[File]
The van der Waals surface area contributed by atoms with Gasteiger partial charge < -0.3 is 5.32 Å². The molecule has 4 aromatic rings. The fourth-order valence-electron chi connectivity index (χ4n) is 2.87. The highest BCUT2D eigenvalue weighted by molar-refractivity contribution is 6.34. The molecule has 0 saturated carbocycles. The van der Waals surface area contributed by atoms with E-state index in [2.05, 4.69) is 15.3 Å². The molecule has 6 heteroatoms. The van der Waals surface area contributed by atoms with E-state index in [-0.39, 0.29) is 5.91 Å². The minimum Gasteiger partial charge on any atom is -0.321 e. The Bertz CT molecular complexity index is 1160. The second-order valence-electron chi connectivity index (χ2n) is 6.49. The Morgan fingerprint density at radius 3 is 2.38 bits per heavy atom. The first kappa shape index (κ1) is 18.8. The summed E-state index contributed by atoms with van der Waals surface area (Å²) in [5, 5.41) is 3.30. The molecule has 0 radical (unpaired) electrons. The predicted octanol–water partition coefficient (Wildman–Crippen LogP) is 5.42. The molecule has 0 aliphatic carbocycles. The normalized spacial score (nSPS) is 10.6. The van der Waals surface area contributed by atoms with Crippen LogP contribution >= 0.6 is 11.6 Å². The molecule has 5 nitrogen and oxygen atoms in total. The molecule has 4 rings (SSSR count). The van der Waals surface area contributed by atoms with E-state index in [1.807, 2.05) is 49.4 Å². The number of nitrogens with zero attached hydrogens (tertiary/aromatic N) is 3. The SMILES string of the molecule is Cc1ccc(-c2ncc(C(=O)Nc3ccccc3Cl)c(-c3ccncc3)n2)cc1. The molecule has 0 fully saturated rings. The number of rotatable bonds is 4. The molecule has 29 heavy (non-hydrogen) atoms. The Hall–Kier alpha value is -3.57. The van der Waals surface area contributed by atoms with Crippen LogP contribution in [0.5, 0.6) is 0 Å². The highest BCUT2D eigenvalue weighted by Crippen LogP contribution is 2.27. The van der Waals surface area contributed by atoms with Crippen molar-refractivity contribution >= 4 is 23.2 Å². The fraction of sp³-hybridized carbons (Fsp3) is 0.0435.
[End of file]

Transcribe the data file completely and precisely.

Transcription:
The van der Waals surface area contributed by atoms with Gasteiger partial charge < -0.3 is 5.32 Å². The molecule has 4 aromatic rings. The fourth-order valence-electron chi connectivity index (χ4n) is 2.87. The highest BCUT2D eigenvalue weighted by molar-refractivity contribution is 6.34. The molecule has 0 saturated carbocycles. The van der Waals surface area contributed by atoms with E-state index in [2.05, 4.69) is 15.3 Å². The molecule has 6 heteroatoms. The van der Waals surface area contributed by atoms with E-state index in [-0.39, 0.29) is 5.91 Å². The minimum Gasteiger partial charge on any atom is -0.321 e. The Bertz CT molecular complexity index is 1160. The second-order valence-electron chi connectivity index (χ2n) is 6.49. The Morgan fingerprint density at radius 3 is 2.38 bits per heavy atom. The first kappa shape index (κ1) is 18.8. The summed E-state index contributed by atoms with van der Waals surface area (Å²) in [5, 5.41) is 3.30. The molecule has 0 radical (unpaired) electrons. The predicted octanol–water partition coefficient (Wildman–Crippen LogP) is 5.42. The molecule has 0 aliphatic carbocycles. The normalized spacial score (nSPS) is 10.6. The van der Waals surface area contributed by atoms with Crippen LogP contribution >= 0.6 is 11.6 Å². The molecule has 5 nitrogen and oxygen atoms in total. The molecule has 4 rings (SSSR count). The van der Waals surface area contributed by atoms with E-state index in [1.807, 2.05) is 49.4 Å². The number of nitrogens with zero attached hydrogens (tertiary/aromatic N) is 3. The SMILES string of the molecule is Cc1ccc(-c2ncc(C(=O)Nc3ccccc3Cl)c(-c3ccncc3)n2)cc1. The molecule has 0 fully saturated rings. The number of rotatable bonds is 4. The molecule has 29 heavy (non-hydrogen) atoms. The Hall–Kier alpha value is -3.57. The van der Waals surface area contributed by atoms with Crippen LogP contribution in [0.5, 0.6) is 0 Å². The highest BCUT2D eigenvalue weighted by Crippen LogP contribution is 2.27. The van der Waals surface area contributed by atoms with Crippen molar-refractivity contribution >= 4 is 23.2 Å². The fraction of sp³-hybridized carbons (Fsp3) is 0.0435.